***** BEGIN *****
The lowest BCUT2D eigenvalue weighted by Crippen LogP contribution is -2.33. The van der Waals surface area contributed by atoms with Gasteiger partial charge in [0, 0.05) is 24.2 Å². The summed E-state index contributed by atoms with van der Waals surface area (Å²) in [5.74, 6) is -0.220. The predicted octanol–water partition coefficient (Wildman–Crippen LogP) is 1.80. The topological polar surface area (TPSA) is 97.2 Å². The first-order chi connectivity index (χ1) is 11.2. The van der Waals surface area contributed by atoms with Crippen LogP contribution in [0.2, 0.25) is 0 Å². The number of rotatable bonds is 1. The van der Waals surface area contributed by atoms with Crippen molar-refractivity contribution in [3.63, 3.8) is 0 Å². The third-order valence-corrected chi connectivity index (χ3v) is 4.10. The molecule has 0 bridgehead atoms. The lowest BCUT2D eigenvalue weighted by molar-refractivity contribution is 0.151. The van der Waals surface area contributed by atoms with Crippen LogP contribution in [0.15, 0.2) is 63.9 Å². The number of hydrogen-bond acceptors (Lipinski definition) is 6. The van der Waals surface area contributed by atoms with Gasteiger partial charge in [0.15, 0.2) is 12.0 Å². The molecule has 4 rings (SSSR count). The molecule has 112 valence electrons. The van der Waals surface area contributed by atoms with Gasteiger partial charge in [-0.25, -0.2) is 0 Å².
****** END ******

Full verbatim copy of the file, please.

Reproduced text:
The lowest BCUT2D eigenvalue weighted by Crippen LogP contribution is -2.33. The van der Waals surface area contributed by atoms with Gasteiger partial charge in [0, 0.05) is 24.2 Å². The summed E-state index contributed by atoms with van der Waals surface area (Å²) in [5.74, 6) is -0.220. The predicted octanol–water partition coefficient (Wildman–Crippen LogP) is 1.80. The topological polar surface area (TPSA) is 97.2 Å². The first-order chi connectivity index (χ1) is 11.2. The van der Waals surface area contributed by atoms with Crippen LogP contribution in [0.2, 0.25) is 0 Å². The number of rotatable bonds is 1. The van der Waals surface area contributed by atoms with Crippen molar-refractivity contribution in [3.63, 3.8) is 0 Å². The third-order valence-corrected chi connectivity index (χ3v) is 4.10. The molecule has 0 bridgehead atoms. The lowest BCUT2D eigenvalue weighted by molar-refractivity contribution is 0.151. The van der Waals surface area contributed by atoms with Crippen LogP contribution in [0.15, 0.2) is 63.9 Å². The number of hydrogen-bond acceptors (Lipinski definition) is 6. The van der Waals surface area contributed by atoms with Gasteiger partial charge in [0.15, 0.2) is 12.0 Å². The molecule has 4 rings (SSSR count). The molecule has 112 valence electrons. The van der Waals surface area contributed by atoms with Gasteiger partial charge in [-0.25, -0.2) is 0 Å².